Monday, July 11, 2011

Man on Film: Bridesmaids

In a down year for film, I can safely say that Bridesmaids has been one of the brightest spots on an otherwise bleak landscape. Going in, it was hard not to be hopeful as a big fan of the director, Freaks and Geeks creator Paul Feig, and much of the cast, including writer/star Kristen Wiig. 

My hopes were exceeded in every possible way. 

From beginning to end, this film is endearing, hilarious, honest, bawdy, and refreshing. The plight of Wiig's protagonist Annie is one that transcends gender. While clearly a woman, her struggles to come to terms with a life that hasn't played out as planned is easy for most of the audience to empathize with. As she continues to be the most destructive force in her life, it isn't difficult to see the worst of ourselves in Annie's behavior. Her struggles are not exclusively gender-based, as is too often the case in films featuring a majority of female characters, so her problems are relatable to both the male viewer as well.

Now in the nearly two months that have passed since the film opened, so much of what has been written about this film has focused on the fact that a women's comedy with a hard-R-rating has proved financially viable at the box office. I shall refrain from throwing my two cents in on that particularly irritating meme. As always, it's about the talent involved with the project. This film is ultimately successful because it is another Team Apatow production, and while some of the Apatow-directed films have been uneven, Judd Apatow has surrounded himself with a bevy of brilliant people. These brilliant people have shockingly crafted a brilliant comedy. That is the long and short of it.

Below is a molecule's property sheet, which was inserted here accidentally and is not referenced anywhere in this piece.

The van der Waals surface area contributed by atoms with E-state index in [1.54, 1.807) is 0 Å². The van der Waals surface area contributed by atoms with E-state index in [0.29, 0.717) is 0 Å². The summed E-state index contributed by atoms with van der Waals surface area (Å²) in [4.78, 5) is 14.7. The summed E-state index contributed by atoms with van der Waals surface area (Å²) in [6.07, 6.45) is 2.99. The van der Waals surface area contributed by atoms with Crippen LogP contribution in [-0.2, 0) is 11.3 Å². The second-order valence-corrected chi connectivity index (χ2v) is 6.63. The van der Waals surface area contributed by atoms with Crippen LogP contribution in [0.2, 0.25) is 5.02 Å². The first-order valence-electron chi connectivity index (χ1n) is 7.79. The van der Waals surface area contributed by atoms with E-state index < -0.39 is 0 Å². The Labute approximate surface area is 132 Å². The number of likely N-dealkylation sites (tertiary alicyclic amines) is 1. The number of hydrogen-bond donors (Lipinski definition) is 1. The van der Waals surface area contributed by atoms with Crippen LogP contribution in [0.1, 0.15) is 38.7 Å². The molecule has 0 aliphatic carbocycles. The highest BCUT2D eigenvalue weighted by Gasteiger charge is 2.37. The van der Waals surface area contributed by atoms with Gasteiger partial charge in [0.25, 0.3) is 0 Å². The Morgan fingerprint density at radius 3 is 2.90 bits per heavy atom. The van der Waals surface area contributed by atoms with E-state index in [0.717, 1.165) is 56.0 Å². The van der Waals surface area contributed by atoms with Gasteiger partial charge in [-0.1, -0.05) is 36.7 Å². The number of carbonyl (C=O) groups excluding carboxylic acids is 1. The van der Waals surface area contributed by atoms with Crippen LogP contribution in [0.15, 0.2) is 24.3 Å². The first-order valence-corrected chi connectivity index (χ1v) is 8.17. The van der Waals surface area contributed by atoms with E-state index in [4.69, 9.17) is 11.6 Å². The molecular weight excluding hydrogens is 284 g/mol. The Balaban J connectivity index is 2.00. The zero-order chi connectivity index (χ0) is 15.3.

As for those brilliant people, Wiig's talents are front and center here. Her freak-outs (that I'll not spoil) are priceless. Her scenes with Jon Hamm are rife with insecurity and awkwardness. She aptly carries this film on her shoulders. 

This isn't to say that her supporting cast doesn't contribute. Rose Byrne is fantastic, as usual. Chris O'Dowd gets his first big opportunity stateside and delivers. Maya Rudolph is great. Jon Hamm is willing to make himself look like an asshole for the sake of the movie. Ellie Kemper, Wendi McLendon-Covey, and Melissa McCarthy are all outstanding as the remaining bridesmaids. 

If anything can be determined by the slew of crap movies this year, it's that making a movie this good must be pretty damned hard.

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